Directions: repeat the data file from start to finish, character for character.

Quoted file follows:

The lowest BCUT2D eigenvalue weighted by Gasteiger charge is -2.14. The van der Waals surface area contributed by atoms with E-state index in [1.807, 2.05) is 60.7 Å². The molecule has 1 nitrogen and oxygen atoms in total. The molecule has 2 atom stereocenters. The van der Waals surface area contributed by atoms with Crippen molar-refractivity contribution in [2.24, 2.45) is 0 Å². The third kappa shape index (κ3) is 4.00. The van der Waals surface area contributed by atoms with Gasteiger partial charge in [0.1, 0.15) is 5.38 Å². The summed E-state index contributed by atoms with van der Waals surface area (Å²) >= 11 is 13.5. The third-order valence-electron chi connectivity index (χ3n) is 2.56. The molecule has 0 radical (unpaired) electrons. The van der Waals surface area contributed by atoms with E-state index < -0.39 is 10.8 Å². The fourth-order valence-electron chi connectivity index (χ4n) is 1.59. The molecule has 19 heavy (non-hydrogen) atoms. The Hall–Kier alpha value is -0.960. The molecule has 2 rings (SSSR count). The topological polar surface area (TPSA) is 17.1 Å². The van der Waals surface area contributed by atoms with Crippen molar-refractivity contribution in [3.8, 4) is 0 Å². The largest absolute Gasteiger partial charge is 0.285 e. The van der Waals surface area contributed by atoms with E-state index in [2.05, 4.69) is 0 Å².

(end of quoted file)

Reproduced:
The lowest BCUT2D eigenvalue weighted by Gasteiger charge is -2.14. The van der Waals surface area contributed by atoms with E-state index in [1.807, 2.05) is 60.7 Å². The molecule has 1 nitrogen and oxygen atoms in total. The molecule has 2 atom stereocenters. The van der Waals surface area contributed by atoms with Crippen molar-refractivity contribution in [2.24, 2.45) is 0 Å². The third kappa shape index (κ3) is 4.00. The van der Waals surface area contributed by atoms with Gasteiger partial charge in [0.1, 0.15) is 5.38 Å². The summed E-state index contributed by atoms with van der Waals surface area (Å²) >= 11 is 13.5. The third-order valence-electron chi connectivity index (χ3n) is 2.56. The molecule has 0 radical (unpaired) electrons. The van der Waals surface area contributed by atoms with E-state index < -0.39 is 10.8 Å². The fourth-order valence-electron chi connectivity index (χ4n) is 1.59. The molecule has 19 heavy (non-hydrogen) atoms. The Hall–Kier alpha value is -0.960. The molecule has 2 rings (SSSR count). The topological polar surface area (TPSA) is 17.1 Å². The van der Waals surface area contributed by atoms with Crippen molar-refractivity contribution in [3.8, 4) is 0 Å². The largest absolute Gasteiger partial charge is 0.285 e. The van der Waals surface area contributed by atoms with E-state index in [2.05, 4.69) is 0 Å².